Bigamy: Bjarke Ingels' Philosophy


    Bigamy: Bjarke Ingels' Philosophy

Booster Blog


Bjarke Ingels Group is an architectural firm that truly suits its acronym. The projects pursued by this firm are notoriously large in nature, not just that but also incredibly innovative and sometimes even merging fiction with reality.

Recognised by Time magazine as one of the 100 most influential individuals of 2016, Bjarke Ingels, who founded the firm back in 2006, is known for his twisted, sloping designs that accommodate for sustainable and livable spaces. He has a sweeping portfolio from schools to skyscrapers, well as recently working on the Google Inc. HQ. But perhaps what is most interesting is his heartfelt philosophy that underlines all of his work.

Ingels describes it as ‘Bigamy’; taking multiple designable elements that may not seemingly fit together, and merging them together to create a new creation or genre. This is the thinking that allows Ingels to step out of the accepted parameters of architecture, and in doing so, bring life to new ideas that previously seemed impossible or unheard of. He encourages us to treat our environment with a playful perspective of exploration, constantly building and shaping it and reinventing it, as we would in a virtual reality game.

A great example of this ideal in practice is a project orchestrated in Copenhagen; The Mountain. Although Denmark is largely flat, Ingels persists to prove that anything is possible. The Mountain is a multistory car park that houses a number of homes on top, scaling diagonally down. It provides the ultimate convenience of parking directly outside one’s home, whilst also offering penthouse views and rooftop gardens.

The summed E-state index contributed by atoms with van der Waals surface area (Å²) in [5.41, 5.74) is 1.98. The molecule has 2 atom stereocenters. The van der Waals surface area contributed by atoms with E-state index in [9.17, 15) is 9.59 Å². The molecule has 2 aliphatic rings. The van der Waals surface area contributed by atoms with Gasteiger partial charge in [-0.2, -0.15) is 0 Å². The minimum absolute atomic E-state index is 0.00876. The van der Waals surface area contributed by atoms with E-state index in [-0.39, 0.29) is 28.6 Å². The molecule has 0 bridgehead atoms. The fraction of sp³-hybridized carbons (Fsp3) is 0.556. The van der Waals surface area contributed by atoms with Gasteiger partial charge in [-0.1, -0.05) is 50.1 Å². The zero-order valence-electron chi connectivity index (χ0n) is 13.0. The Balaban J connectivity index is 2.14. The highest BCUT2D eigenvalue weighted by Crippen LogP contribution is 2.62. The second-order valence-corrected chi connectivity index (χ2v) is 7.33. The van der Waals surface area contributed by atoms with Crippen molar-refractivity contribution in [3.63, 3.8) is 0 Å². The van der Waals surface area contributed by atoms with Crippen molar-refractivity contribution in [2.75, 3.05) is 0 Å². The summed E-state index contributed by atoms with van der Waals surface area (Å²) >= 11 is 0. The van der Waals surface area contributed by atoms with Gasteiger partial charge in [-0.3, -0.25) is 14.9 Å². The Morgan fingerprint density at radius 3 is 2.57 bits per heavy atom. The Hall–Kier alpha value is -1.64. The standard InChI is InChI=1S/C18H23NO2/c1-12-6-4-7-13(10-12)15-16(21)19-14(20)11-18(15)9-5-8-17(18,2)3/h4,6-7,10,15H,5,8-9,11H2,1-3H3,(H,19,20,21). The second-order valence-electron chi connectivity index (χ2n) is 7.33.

Another is what has been coined as a ‘courtscraper’. BIG’s first project in the US is a magnificent structure that combines Manhattan skyscrapers with Copenhagen garden courtyards. By merging the two, the area gains the benefit of the urban greenery of a courtyard, as well as the extreme density and compactness of a skyscraper. The result is a warped hybrid of the two that looks rather fascinating to the eye. Not only that, but because of its sloping shape, residents of the building receive a fantastic amount of daylight.

Both of these include design elements that were previously unheard of. Thus, through his exciting approach to architecture, Ingels shows us what is possible when we play with our perspective. Not only that, but his projects are expressing these expansive ideas every time they are looked upon, broadening the barriers of what is feasible in our minds.

To learn more about BIG Architects check out their page.

Photo credits:  
Header image Photo Courtesy of Bjarke Ingels
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